Some fascinating stories unfolded last week in Calaveras County.
• First, there's George Fry, an Assembly candidate from Angels Camp who took a 44-year-old brain-damaged woman with him to a conference in San Diego last month. Five days later, unable to find her, he drove back to Angels Camp without telling her family, the police or anyone else that she was missing.
• Then comes Carol Woolf, Angels Camp's chief water plant operator. She was reprimanded by the City Council for having the temerity to attend a meeting with state officials for discussion of plant improvements. That Woolf knows more about the Angels plant than anybody seemed lost on the council, whose members had a different agenda and wanted no interference.
After their strange stories wound down, Woolf resigned, but Fry remains a candidate for the Assembly. Neither of which seems quite right.
Consider Fry, whose story is bizarre enough for one of those true-crime TV shows. Except that the would-be lawmaker committed no crime beyond having poor judgment, barely believable naivete and questionable character.
Because Fry is a member of the Calaveras County Mental Health Advisory Board, it is somewhat understandable that he would journey to a conference with Marita Anttila, an acquaintance having problems receiving proper benefits.
But that he traveled with this woman for nearly a week, then abruptly left San Diego on a Friday without her (but with her luggage) defies logic. That he searched for her for just 90 minutes before driving off makes little sense. Making even less is saying he had to leave Anttila behind because he was without cash or credit sufficient to pay for even one more night at the hotel.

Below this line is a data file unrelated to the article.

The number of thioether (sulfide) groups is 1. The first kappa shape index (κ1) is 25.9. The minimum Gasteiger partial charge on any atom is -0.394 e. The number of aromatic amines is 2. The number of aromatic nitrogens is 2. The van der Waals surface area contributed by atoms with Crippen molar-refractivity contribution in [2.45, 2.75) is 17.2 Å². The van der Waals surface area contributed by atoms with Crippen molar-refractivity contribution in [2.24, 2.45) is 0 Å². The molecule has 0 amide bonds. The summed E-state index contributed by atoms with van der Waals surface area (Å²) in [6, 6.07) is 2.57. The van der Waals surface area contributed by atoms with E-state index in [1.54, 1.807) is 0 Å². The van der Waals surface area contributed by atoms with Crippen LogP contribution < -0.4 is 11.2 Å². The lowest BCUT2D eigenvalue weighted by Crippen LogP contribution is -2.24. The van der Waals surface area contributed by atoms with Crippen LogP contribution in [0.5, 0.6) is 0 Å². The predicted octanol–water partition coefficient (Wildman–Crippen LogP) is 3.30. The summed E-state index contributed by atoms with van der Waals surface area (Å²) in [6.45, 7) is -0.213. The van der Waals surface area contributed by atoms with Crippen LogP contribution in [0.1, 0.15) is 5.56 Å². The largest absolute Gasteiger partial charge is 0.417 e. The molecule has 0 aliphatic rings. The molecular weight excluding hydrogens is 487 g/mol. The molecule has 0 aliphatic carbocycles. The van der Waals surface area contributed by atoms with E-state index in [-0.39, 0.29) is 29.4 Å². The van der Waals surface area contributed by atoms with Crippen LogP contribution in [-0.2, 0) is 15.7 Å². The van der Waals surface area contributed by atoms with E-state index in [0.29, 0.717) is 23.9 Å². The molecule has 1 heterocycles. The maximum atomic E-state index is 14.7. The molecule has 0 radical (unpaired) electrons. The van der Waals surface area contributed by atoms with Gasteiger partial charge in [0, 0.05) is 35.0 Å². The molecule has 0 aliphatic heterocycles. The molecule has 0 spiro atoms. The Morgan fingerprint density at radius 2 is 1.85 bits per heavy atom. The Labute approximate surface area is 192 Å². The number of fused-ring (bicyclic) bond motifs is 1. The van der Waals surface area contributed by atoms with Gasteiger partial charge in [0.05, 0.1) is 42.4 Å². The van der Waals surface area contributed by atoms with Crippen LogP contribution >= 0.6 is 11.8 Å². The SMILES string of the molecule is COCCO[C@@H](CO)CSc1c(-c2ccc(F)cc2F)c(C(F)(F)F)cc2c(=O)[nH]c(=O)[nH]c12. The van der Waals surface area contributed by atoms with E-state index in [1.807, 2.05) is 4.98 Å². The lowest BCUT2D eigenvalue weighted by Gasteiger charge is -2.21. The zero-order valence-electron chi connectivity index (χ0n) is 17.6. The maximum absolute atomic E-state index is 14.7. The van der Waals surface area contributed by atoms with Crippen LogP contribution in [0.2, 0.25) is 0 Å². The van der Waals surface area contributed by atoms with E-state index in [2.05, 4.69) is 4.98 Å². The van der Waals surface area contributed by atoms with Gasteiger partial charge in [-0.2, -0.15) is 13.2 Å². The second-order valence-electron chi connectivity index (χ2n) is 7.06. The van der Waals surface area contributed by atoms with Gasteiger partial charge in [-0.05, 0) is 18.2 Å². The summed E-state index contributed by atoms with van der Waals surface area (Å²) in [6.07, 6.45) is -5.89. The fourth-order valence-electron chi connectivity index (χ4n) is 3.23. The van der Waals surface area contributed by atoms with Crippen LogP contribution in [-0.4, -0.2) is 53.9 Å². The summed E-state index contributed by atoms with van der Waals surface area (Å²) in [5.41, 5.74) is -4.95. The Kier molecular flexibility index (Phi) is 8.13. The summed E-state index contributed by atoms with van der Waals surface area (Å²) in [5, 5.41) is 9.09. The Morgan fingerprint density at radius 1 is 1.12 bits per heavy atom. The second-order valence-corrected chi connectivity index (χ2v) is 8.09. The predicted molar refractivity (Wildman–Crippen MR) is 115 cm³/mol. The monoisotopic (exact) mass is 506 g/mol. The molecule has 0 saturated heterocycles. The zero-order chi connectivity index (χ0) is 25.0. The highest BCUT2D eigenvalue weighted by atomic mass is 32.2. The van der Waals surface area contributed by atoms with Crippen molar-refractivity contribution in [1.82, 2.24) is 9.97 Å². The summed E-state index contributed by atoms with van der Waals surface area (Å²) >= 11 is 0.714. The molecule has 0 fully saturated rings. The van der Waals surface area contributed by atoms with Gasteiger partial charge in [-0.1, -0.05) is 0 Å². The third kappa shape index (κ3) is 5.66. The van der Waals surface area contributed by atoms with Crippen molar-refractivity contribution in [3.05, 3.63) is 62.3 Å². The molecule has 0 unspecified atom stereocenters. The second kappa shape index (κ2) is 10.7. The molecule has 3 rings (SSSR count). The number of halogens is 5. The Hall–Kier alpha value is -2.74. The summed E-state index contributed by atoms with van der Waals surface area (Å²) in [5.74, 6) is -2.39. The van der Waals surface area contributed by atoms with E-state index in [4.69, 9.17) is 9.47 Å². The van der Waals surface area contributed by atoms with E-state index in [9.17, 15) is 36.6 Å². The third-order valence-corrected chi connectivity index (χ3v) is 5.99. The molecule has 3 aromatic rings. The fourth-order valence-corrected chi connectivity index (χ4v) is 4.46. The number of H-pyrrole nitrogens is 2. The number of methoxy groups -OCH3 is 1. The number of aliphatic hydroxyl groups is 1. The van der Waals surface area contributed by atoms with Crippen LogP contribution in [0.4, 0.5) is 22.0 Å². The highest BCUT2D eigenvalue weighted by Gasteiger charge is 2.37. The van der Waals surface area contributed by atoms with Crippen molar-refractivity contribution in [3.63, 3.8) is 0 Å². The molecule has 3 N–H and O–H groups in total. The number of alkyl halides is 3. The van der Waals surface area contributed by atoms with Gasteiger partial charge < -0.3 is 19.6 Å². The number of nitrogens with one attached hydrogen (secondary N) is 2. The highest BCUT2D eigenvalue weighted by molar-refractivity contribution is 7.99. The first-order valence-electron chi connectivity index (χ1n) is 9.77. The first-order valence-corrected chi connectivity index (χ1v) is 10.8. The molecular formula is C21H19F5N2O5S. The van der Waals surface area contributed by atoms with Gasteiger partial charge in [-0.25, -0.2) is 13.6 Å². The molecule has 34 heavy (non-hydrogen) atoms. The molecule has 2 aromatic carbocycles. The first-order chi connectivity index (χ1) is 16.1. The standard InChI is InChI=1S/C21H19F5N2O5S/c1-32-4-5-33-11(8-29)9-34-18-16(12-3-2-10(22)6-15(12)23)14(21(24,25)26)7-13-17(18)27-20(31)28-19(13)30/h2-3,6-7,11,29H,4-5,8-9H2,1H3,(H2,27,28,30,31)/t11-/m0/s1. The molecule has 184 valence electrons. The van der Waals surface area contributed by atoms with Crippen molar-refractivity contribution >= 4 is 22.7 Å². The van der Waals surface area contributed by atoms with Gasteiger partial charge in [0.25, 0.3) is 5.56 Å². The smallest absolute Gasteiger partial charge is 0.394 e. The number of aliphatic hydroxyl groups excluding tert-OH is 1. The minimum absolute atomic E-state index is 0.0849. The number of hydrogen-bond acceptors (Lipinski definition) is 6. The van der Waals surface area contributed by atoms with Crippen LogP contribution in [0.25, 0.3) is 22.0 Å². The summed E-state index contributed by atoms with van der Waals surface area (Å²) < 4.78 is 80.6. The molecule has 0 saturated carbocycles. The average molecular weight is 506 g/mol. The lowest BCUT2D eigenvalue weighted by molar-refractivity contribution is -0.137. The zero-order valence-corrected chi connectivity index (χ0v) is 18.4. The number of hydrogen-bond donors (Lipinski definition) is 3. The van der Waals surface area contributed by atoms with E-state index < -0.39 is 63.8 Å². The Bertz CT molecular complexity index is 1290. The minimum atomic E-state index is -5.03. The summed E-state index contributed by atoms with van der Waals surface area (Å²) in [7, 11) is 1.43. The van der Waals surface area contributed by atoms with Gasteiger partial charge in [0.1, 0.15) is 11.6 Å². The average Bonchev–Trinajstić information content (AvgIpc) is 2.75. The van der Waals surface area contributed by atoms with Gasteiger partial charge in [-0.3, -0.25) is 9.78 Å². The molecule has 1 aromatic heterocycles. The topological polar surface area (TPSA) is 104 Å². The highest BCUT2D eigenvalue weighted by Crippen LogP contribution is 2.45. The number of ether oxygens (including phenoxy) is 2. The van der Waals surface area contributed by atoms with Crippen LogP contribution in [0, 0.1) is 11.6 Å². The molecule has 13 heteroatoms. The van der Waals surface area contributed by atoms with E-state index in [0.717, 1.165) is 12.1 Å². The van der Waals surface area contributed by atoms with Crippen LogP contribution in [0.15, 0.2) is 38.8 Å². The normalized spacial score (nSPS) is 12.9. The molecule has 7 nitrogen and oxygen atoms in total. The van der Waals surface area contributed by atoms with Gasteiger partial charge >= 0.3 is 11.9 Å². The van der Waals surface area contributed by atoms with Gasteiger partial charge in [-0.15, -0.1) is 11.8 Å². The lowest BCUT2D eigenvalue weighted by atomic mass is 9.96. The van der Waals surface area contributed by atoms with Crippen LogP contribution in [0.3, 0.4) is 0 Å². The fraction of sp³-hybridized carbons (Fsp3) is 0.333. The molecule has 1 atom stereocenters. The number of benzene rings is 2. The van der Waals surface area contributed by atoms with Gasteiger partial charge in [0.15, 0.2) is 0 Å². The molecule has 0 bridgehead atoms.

Fry only dug himself a deeper hole on returning to Angels, not reporting Anttila's disappearance to the police, not contacting her family, then abruptly selling the car in which he had driven her to the conference.
Although San Diego police found the missing woman unharmed 10 days later, and Fry has been cleared of any wrongdoing, a deeper mystery remains: What reasoning or motives led Fry to make the inexplicable decisions he did?
Both Angels Camp Police Chief Dale Mendenhall and Anttila's family question his behavior, with the chief labeling it "irresponsible."
More clear, however, is that Fry's is not the kind of judgment voters in the 25th Assembly District want or need in Sacramento. To cut his own considerable losses and spare us a campaign full of distraction, Fry should immediately withdraw from the race.
Carol Woolf has no such issues. As Angels Camp's chief water plant operator, she had a right to be at a December meeting with state health department officials in Stockton.
In fact, a key state official had asked her to be there.
Trouble is, Councilman Rick Downey and Mayor Jack Lynch didn't want her there, were surprised and dismayed to see her and claimed her presence "undermined" negotiations between the city and state.
The council members hope to avoid installing a $1.5 million fourth filter at the Angels water plant and feared the operator would be at cross purposes with them. The filter issue has yet to be resolved, but Woolf was disciplined last month for "insubordination."
Specifically, the council members faulted her for failing to notify them she would at attend. Woolf countered that city protocols required only that she inform the head of administration, which she did.
Nevertheless, she was issued a warning letter and last week resigned: "I don't think I could work in good conscience with the existing council," she said.
Unlike Fry, Woolf has logic and character on her side. Her expertise merited a place at the table in Stockton, and council members' efforts to exclude her lead to the conclusion, rightly or wrongly, that they had something to hide.
As for Woolf, she was wronged and has nothing to apologize for.
A host of job offers since the resignation show that her reputation, deservedly, is intact.
The City Council's, on the other hand, may need some rehabilitation.